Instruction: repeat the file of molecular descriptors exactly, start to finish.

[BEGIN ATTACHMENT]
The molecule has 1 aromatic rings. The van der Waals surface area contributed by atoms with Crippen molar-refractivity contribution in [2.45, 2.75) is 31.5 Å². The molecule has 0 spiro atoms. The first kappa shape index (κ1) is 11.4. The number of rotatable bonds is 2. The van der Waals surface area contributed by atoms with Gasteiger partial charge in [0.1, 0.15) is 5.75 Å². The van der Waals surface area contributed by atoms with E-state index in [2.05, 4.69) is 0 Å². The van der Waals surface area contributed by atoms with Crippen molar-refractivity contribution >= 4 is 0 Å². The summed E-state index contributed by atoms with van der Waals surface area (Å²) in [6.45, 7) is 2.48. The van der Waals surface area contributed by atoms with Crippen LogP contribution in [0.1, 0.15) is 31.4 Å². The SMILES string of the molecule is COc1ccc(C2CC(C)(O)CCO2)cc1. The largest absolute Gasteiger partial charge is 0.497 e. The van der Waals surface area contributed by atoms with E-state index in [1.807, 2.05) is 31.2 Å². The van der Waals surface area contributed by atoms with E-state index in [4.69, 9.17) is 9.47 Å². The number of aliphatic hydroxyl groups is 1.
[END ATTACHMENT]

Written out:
The molecule has 1 aromatic rings. The van der Waals surface area contributed by atoms with Crippen molar-refractivity contribution in [2.45, 2.75) is 31.5 Å². The molecule has 0 spiro atoms. The first kappa shape index (κ1) is 11.4. The number of rotatable bonds is 2. The van der Waals surface area contributed by atoms with Gasteiger partial charge in [0.1, 0.15) is 5.75 Å². The van der Waals surface area contributed by atoms with E-state index in [2.05, 4.69) is 0 Å². The van der Waals surface area contributed by atoms with Crippen molar-refractivity contribution >= 4 is 0 Å². The summed E-state index contributed by atoms with van der Waals surface area (Å²) in [6.45, 7) is 2.48. The van der Waals surface area contributed by atoms with Crippen LogP contribution in [0.1, 0.15) is 31.4 Å². The SMILES string of the molecule is COc1ccc(C2CC(C)(O)CCO2)cc1. The largest absolute Gasteiger partial charge is 0.497 e. The van der Waals surface area contributed by atoms with E-state index in [1.807, 2.05) is 31.2 Å². The van der Waals surface area contributed by atoms with E-state index in [4.69, 9.17) is 9.47 Å². The number of aliphatic hydroxyl groups is 1.